Tom Applegate is a super nice guy and, by all accounts, an excellent teacher of second graders. Recently retired, he has returned to his roots as a punk. Back in 1976, he started his own punk band, L’Amour, whose complete discography was recently reissued by local label Beach Impediment Records. Later, by happenstance, he joined BEEX (who have their own recent Beach Impediment discography reissue), an original Richmond punk band fronted by his future wife, Christine Gibson. Gibson was a powerhouse performer and a legend of Richmond underground music.
After Gibson passed away in 2007, Beex — who were even then still making music — reconstituted in a new lineup with Tom taking over on lead vocals. He and his buddies have carried on to this very day, releasing a new album, Zero Degree, in 2017. Even now, they have more new music on the way. What better way to honor the memory of a life partner and longtime musical collaborator than to keep the music alive? I guess punks never really die.
Tom Applegate: I play guitar and sing with BEEX, and the other band is L’Amour. Which was the first band David Stover and I started in 76.
R. Anthony Harris: And that led into BEEX?
TA: Back then there were so few, like, punk rockers or whatever it is, on the East Coast. There weren’t that many bands like that, and so it was kind of incestuous between the bands. Everybody knew each other in Richmond. So I went to the Ricky and The White Boys practice… wait, is this what you want to to know?
RAH: Yes, I would love to hear this story.
TA: I’ve known David Stover since high school, and we always wanted to have a band. We were great rock fans and would spend all of our time going to concerts like other high school kids, going anywhere within 300 miles to see shows. Then we went to college here, and as that was ending I said, like, “C’mon, let’s do this.” And he moved back to Richmond.
And so he started having this band and it was pretty good, but then it’s more like a rock band. You know? But we’re hearing all this stuff coming from New York. It was Patti Smith, especially Ramones, and just all all that stuff. I mean, Television and [New York] Dolls. It was like, “This is better. This is great.”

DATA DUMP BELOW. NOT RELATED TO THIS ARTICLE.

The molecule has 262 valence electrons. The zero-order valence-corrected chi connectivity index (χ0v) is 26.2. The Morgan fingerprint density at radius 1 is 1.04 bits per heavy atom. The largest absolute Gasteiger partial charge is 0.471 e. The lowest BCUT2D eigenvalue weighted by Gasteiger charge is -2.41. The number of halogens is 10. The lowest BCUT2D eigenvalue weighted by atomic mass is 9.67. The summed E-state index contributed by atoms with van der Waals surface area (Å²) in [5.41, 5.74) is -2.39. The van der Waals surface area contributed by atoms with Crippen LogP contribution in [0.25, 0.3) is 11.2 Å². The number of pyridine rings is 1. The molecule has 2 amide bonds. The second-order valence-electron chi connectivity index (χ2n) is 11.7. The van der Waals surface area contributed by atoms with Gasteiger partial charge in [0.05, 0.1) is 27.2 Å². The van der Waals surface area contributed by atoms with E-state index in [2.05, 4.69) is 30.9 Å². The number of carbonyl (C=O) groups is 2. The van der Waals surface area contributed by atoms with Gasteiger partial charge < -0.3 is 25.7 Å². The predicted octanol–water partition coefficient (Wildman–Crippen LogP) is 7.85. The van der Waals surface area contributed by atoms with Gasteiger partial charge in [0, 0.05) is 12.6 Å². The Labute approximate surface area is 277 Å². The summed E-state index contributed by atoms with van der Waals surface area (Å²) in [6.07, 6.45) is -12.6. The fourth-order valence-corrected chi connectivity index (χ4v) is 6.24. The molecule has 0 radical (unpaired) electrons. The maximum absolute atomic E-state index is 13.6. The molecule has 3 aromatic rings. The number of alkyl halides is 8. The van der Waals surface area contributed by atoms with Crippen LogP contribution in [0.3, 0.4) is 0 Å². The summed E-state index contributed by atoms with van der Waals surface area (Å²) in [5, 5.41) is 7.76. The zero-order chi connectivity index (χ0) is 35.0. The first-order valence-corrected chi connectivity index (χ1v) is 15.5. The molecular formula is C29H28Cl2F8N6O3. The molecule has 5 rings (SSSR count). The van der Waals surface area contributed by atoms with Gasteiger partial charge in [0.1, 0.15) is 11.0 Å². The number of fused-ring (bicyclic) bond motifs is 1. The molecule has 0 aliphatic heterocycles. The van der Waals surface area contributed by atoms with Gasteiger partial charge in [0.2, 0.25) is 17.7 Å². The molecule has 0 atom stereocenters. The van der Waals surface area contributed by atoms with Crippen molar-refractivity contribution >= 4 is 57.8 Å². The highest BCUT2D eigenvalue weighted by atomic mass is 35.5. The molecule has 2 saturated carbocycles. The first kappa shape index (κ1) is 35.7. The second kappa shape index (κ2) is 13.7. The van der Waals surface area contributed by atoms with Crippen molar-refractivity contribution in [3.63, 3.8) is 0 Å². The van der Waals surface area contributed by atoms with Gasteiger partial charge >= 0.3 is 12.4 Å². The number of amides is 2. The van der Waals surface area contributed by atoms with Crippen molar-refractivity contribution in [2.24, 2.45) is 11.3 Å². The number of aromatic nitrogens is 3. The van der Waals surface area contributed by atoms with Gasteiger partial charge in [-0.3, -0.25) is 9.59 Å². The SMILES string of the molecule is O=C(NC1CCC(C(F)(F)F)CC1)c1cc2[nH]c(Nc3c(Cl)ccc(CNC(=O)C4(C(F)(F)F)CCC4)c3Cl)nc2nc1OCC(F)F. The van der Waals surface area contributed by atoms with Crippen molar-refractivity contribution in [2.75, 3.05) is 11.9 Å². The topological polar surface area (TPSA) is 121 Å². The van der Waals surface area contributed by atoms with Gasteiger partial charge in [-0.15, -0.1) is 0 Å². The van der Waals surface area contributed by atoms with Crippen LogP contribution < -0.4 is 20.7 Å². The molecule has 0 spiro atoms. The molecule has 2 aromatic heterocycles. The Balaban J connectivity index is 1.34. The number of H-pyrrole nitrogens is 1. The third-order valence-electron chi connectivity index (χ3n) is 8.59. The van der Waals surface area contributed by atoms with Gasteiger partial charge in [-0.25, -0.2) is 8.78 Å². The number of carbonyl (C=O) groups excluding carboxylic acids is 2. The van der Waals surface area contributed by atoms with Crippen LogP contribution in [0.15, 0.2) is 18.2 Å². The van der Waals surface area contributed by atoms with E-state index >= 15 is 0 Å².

RAH: And that was when punk had just reached Richmond? The late seventies?
TA: Yeah. It was like a virus down the East Coast. [Laughs] And you you would get information through magazines, because there wasn’t a way to hear bands. You get a record here and there. And then Dave and I went up to see Patti Smith play in DC, right before Horses came out, and that show was like… I’ve never seen anything like it. She was amazing. You just knew that this is the new rock, this is something different.
Then we realize you just can play whatever you want to play and say whatever you want to say. Because up to then, you followed these patterns if you wanted to be successful, or whatever that is. But to just to play music for the joy of playing rock n’ roll, that was very liberating. And that’s what we discovered with that, so then we were doing that.
RAH: And there was a bunch of other people forming bands in Richmond picking up on this vibe?
TA: There were barriers. We were kind of forming, then reforming stuff, trying to get it going. But then there was no place to play. I guess the Back Door was the first place where we could just go in and do whatever we wanted.
RAH: And the Back Door was where in Richmond?
TA: It became Twisters and then Strange Matter.
RAH: I didn’t know that. I came to town when it was The Nanci Raygun.
TA: Yeah, yeah. So that’s where we went in, and there was nothing going on there Sunday nights, so we could have, like, Punk Rock Sundays. They let us do one and it was packed, and they sold out of all the beer. And the owner was like, “You do this whenever you want. “[Laughs] So at least there was a place to start.
RAH: Was there a publication back then covering what was going on in the local scene? We are talking late 70s, early 80s. Was there media support, or was it just completely underground, word-of-mouth?
TA: It was a flyer thing. That’s how you would exchange information: flyers on phone poles. Because the community was a lot smaller. Most of the people lived in the fan. So it was like that. Then we made a zine, which was actually the first, because every healthy “rock scene” needs one.
It’s like: you gotta have the bands, you gotta have the people who like the music. Then you need a central venue, and then it’s good to have a media-like communication.
There used to be a lot more that kind of stuff. Like, you could go to Boston and get Boston Rocks Magazine and know the local stuff. But a lot of that has disappeared, because you know, print is a problem.
RAH: I love those old magazines, and when I started this one, that was kind of the tail end of the local print magazine.
So I went to Ricky And The White Boys practice [First punk rock band from Richmond, released one EP in 1977 –ed.] in Oregon Hill one night, and I met Richard Buchanan and all those guys. I didn’t know them, because we were just playing by ourselves in the basement. And so we played a couple of songs together and Richard was like, “Do you want to join the band?” “Well, I already have a band.” But we were hanging out together from that point on.